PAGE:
Launched in April 2012, the Google Penguin Update was first known as the ‘webspam algorithm update’ and was developed to target websites who may have been using poor quality or spam-like backlinks to try and manipulate the SERPs.
Before the update, link volume played a huge role in determining a webpage’s score through Google’s process of analysis, crawling and indexing. However, this meant that some low-quality websites were gaining better ranking results than they should have been.
Initially, Penguin only worked on a rollout basis but has been real-time since 2016.
The Google Update was necessary to continue the crackdown on low-quality and was considered an extension of the previous Panda algorithm. The aim was to gain more control over black hat spamming techniques and to encourage organic, authoritative and relevant links.
Google worked to understand, process and analyse the kind of links websites were gaining, in order to make decisions regarding quality and what links are deemed appropriate. Complying websites were rewarded with better ranking positions and others using poor links were downgraded in terms of ‘quality score’ which therefore ranking position and the amount of traffic directed to the website.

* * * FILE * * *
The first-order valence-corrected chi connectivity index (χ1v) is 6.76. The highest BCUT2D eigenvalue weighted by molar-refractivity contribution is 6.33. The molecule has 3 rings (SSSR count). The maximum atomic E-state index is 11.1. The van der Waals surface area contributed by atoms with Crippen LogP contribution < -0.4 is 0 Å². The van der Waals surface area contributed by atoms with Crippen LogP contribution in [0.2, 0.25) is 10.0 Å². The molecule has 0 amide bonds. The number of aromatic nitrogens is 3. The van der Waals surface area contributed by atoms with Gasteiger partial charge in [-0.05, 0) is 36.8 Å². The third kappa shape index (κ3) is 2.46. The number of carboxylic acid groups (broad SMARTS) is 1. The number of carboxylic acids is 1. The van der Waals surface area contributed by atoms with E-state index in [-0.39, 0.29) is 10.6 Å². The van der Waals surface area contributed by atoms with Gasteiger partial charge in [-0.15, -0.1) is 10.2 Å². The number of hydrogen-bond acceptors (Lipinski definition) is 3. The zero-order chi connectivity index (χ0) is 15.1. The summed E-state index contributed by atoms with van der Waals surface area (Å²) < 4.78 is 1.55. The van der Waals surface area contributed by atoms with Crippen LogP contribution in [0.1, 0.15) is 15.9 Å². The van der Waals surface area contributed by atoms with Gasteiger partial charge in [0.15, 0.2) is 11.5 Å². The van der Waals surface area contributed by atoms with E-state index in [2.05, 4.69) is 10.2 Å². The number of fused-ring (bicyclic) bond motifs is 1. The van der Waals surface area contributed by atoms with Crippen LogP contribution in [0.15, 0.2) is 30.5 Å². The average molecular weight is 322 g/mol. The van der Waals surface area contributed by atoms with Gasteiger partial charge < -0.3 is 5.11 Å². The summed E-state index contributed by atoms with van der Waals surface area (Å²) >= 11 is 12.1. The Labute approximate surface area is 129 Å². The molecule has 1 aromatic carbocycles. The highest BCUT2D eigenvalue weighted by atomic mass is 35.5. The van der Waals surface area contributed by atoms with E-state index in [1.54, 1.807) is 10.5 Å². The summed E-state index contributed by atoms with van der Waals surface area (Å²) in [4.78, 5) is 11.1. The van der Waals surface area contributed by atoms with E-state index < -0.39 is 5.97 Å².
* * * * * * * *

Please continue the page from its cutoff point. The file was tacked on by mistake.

When assessing the quality of a link you should avoid making judgements based solely on the type of domain or presumed high-quality sites. Unfortunately, not all .edu domains are guaranteed to be a good source for backlinks. Webmasters should assess each link on an individual basis to avoid being on the wrong side of the Penguin Update.
The algorithm only deals with inbound links to the website in question and does not concern itself with outbound links. Since the original launch of the Google Penguin Update in 2012, there has been a number of updates and tweaks to the algorithm which has resulted in the algorithm affecting an increased percentage of queries.
It is in the best interest of webmasters affected by the Penguin update to carry out a link audit in order to remove or disavow any unwanted links. SEO technicians often rely on disavowing links that may be considered low quality. This tool can still prove effective despite the introduction of the Penguin update into the core algorithm. However, Google recommends the disavow tool is used sparsely and ideally, as a last resort when handling spam links and you should first contact the source and ask for it to be removed.
Google Search Console is an excellent way of viewing the backlinks or inbound links that your site has. A no-followed link does not carry any weight when it comes to the crawling process although you should be aware that links may be changed to follow in the future.
It is possible to recover from the Google Penguin Update but perhaps the most constructive way is to focus on gaining new, organic, quality links rather than attempting to ‘fix’ all previous links.